On a more general level, the positions insisting on early cinema’s photographic referencing and its equation to ultimate expression of modernity show a common epistemological penchant: a repeated (and quite heuristic, admittedly) use of the tropes of time and history at the expense of space and geography. What links the re-presentational framework and temporal tropes is the implicit argument that photographic objectivity holds a “singular, existential import”, as Noël Carroll puts it, “because it is produced from something that existed which caused it to be”. “Photography” for Bazin “embalms time [and] viewed in this perspective, the cinema is objectivity in time”. 12 This critical approach has a long history, especially in German philosophical culture. Kracauer and Benjamin were particularly sensitive to the simultaneous emergence of photographic technology and historicist thinking. While engaged in a polemical dialogue with Dilthey, in 1927 Kracauer wrote: if “photography presents a spatial continuum; historicism seeks to provide the temporal continuum. […] Historicism is concerned with the photography of time”. 13 Later, in the posthumously published History: The Last Things Before Last (1969), the German critic envisioned a powerful equivalence between cinema and the writing of history by advancing for films a role ( telos ) modeled on a distinct historiographical method. Suspicious of large, synoptic overviews and of the conceptual tenability of a single notion of chronology, Kracauer spoke of a microhistorical approach that, like a series of penetrating close-ups (“time atoms”), could render the world in a painstaking and objective manner. 14
The sustained relationship between the photographic form, temporality, and modernity (itself a temporal/historical category) has veiled the “new” medium’s complicity with space and geography, with notions of geopolitical differences and their nationally- and racially-specific articulations. When generally addressing such issues as “cinematic form” and “spectator”, for instance, “modernist” theorizations on early cinema have tended to elide considerations of geographical distinctions between (and within) European and American contexts. Thus, they repeat a recurring feature of Weimar critical culture, which frequently allegorized “Amerika”, “Berlin”, and “Paris” as different moments of modernity – not as actual places with specific, sociohistorically defined visual cultures and audiences. 15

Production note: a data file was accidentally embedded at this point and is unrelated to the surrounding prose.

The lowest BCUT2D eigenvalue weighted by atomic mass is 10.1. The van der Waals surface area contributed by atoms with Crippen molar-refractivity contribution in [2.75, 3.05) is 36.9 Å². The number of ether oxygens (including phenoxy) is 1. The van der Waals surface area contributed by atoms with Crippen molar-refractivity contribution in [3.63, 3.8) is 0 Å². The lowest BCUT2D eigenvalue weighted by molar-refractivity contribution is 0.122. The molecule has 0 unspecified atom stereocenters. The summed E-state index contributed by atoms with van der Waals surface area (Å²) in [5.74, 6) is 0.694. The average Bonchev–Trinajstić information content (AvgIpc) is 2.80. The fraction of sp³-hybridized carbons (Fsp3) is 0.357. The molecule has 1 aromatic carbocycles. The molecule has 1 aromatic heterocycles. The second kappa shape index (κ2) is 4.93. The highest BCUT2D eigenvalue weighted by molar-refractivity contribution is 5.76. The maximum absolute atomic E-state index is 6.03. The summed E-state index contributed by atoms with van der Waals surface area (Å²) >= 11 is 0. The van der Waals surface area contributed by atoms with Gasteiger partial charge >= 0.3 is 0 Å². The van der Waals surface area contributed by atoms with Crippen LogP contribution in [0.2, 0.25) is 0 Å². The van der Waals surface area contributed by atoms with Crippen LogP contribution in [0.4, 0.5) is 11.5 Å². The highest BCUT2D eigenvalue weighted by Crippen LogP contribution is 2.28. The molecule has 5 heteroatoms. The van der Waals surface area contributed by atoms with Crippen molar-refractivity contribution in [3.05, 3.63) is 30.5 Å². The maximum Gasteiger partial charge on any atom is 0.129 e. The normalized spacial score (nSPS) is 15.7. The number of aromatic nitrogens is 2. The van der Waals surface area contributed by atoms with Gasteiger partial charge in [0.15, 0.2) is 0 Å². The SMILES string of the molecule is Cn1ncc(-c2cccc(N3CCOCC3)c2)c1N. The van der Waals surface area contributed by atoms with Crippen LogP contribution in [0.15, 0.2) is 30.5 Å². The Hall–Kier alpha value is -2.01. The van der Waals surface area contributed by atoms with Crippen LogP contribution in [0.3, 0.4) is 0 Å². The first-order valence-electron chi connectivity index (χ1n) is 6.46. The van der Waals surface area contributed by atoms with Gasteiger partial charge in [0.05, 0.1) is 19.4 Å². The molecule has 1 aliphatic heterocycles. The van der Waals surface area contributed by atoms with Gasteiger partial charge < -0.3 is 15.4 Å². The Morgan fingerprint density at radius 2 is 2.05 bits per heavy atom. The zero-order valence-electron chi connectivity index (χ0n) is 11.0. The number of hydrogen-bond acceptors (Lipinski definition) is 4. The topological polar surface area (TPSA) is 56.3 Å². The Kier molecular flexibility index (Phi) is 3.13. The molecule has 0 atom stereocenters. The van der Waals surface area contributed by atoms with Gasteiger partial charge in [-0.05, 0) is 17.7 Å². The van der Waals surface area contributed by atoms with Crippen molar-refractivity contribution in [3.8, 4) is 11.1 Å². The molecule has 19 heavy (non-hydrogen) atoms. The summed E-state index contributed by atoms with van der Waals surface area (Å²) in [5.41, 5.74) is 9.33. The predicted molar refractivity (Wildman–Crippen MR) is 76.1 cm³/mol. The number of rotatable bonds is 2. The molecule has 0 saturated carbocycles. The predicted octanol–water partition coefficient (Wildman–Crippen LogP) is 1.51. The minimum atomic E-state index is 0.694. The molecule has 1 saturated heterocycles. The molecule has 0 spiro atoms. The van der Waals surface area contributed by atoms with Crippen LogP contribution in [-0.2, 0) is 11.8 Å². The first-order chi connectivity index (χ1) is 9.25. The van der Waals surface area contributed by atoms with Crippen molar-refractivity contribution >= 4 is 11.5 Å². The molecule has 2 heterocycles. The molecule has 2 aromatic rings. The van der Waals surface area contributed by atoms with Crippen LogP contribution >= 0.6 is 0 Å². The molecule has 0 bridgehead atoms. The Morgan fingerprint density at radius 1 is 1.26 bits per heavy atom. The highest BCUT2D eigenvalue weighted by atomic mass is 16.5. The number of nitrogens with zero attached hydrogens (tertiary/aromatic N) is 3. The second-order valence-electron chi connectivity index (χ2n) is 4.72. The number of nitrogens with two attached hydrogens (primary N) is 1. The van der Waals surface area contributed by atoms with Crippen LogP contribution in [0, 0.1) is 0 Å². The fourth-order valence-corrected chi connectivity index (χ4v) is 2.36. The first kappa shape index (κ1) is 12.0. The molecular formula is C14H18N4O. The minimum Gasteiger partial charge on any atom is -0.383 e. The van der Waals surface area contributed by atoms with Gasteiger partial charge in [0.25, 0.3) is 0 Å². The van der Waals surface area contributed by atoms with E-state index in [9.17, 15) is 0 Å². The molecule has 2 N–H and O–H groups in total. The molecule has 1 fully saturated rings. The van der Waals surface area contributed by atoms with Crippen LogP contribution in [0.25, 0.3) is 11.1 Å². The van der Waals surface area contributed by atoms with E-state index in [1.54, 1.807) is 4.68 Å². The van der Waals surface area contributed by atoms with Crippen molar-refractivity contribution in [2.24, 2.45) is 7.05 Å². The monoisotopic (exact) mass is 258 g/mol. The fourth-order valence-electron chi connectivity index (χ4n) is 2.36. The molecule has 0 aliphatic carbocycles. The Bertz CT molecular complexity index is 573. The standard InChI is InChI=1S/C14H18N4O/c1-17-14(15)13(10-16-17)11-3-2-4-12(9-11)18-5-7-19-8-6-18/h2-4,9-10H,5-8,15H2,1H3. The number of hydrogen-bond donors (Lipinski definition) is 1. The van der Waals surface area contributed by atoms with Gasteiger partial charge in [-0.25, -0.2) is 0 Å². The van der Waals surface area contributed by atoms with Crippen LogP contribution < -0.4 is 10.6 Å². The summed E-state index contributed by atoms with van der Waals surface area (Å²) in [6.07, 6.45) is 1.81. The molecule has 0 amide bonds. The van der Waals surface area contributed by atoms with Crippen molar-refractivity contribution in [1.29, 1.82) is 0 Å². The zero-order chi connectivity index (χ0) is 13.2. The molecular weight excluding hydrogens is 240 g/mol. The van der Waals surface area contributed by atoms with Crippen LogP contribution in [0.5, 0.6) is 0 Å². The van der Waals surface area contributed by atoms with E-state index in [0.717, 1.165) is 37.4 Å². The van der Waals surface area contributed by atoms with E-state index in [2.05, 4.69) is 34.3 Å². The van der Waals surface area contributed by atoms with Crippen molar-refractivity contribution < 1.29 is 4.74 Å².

Such close linkage between photographic form, temporality, and modernity – I would contend – also pervades that convergence of recent inquiries on early cinema known as the “modernity thesis” (as its detractors have called it). Indebted to the theories and practices of Western artistic modernism, particularly the avant-garde, and the philosophical perspectives of the Frankfurt School, the modernity thesis rethinks, in one of its defenders’ words, “cinema’s emergence within the sensory environment of urban modernity, its relationship to late nineteenth-century technology of space and time, and its interactions with adjacent elements in the new visual culture of advanced capitalism”. 16 The scholars most explicitly aligned with the “thesis”, from Tom Gunning, Miriam Hansen, and Anne Friedberg to Ben Singer and Lynne Kirby, have theorized not only on film language and representation, but also on film spectatorship and cultural consumption. 17 Recurring in their work is the emphasis on the novelty of the cinematic medium in technological, semiotic, sensorial and experiential terms. Cinema’s novelty is regularly spelled out in conjunction with the productive and influential notion of the attraction , which then defines an earlier phase of filmmaking known as the cinema of attractions . Theorized since the mid-1980s by Tom Gunning (in partial collaboration with André Gaudreault), the attraction identifies a particular form of film practice and address , an act of pure and astonishing display, experienced “less as a way of telling stories than as a way of presenting a series of views to an audience, fascinating because of their illusory power […] and exoticism”. 18 In his search for a historiographical space that accounted for cinema’s non-narrative dimension, Gunning drew the concept of the attraction from the writings of Sergei Eisenstein (and F. T Marinetti), where it referred not to moving pictures exclusively, but more in general to a striking spectacle, whether a circus number, a stage routine, or a cinematic show – or to their most outstanding moment. For Gunning, however, the attraction mainly identifies early cinema’s capacity to “ mak[e] images seen ,” a feature that is “best understood if a purpose other than storytelling is factored in”. 19